Shmita Houseplants

Hannah in Hadera asks:

do I take care of my houseplants during the shmittah year?

There are two questions which one has to ask in order to determine the rules for care
of houseplants. (a) Are the pots inside the house or outside, in the garden or
on an uncovered porch? (b) Is the plant pot “holed” or “non-holed”? If
the plant pot is outside, it must be treated as if it were in the ground. This
means that only work which is rabbinically forbidden may be performed, solely in
order to keep the plant alive or prevent noticeable damage. Watering, weeding
and fertilizing are examples of work which is permitted under these
circumstances. Since the roots of potted plants have limited room to search for
water, one may water them more often than plants which are actually in the soil.
Plants may not be moved around in order to improve their growth. These
restrictions apply even to non-holed plant pots.

of indoor non-holed plants does not have these restrictions. A “non-holed”
plant is one which has no hole at the bottom or on the side of the plant pot. A
drainage hole less than 1mm. in diameter does not count as a hole for these
purposes. Similarly, if there is an intervening surface under a holed plant, it
also counts as non-holed. An intervening surface is also required between the
overhanging branches and the ground. What counts as an intervening surface? This
depends on the nature of the plant. For trees and other hard-stemmed plants, a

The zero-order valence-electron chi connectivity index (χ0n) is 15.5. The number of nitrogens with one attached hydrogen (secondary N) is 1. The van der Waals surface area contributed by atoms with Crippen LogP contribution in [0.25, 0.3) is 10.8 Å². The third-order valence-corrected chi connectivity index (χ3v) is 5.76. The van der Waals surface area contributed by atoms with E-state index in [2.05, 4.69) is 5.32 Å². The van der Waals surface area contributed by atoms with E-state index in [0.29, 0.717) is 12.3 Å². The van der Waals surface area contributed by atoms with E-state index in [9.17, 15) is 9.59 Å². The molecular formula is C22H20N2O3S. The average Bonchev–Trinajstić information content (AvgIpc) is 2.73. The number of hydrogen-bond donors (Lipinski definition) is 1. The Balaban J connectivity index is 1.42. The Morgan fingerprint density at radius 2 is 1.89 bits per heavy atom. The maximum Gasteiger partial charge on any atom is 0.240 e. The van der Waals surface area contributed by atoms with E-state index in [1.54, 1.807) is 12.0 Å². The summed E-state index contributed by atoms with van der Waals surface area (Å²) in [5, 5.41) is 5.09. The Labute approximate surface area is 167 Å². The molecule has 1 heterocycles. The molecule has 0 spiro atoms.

wood, metal, glass or hard plastic surface is required. For soft-stemmed plants,
pottery or soft plastic is also sufficient. Once the plant is indoors and has
the status of being non-holed, one may care for it as in other years. However,
one should still avoid planting even under these conditions. Do floor tiles act
as an intervening surface? According to Rav Shlomo Zalman Auerbach, zt’l, they
do serve this purpose unless they are immediately above the ground. On any floor
which is above the ground floor (i.e. not directly above the ground) plant care
may be performed as usual. Rav Elyashiv, shlita, holds that floor tiles do not
act as an intervening surface, even on higher floors. However, one may rely on
them to intervene between the overhanging branches and the ground. A plant which
is outside may be taken inside in order to facilitate its care. However, one may
not take it outside again.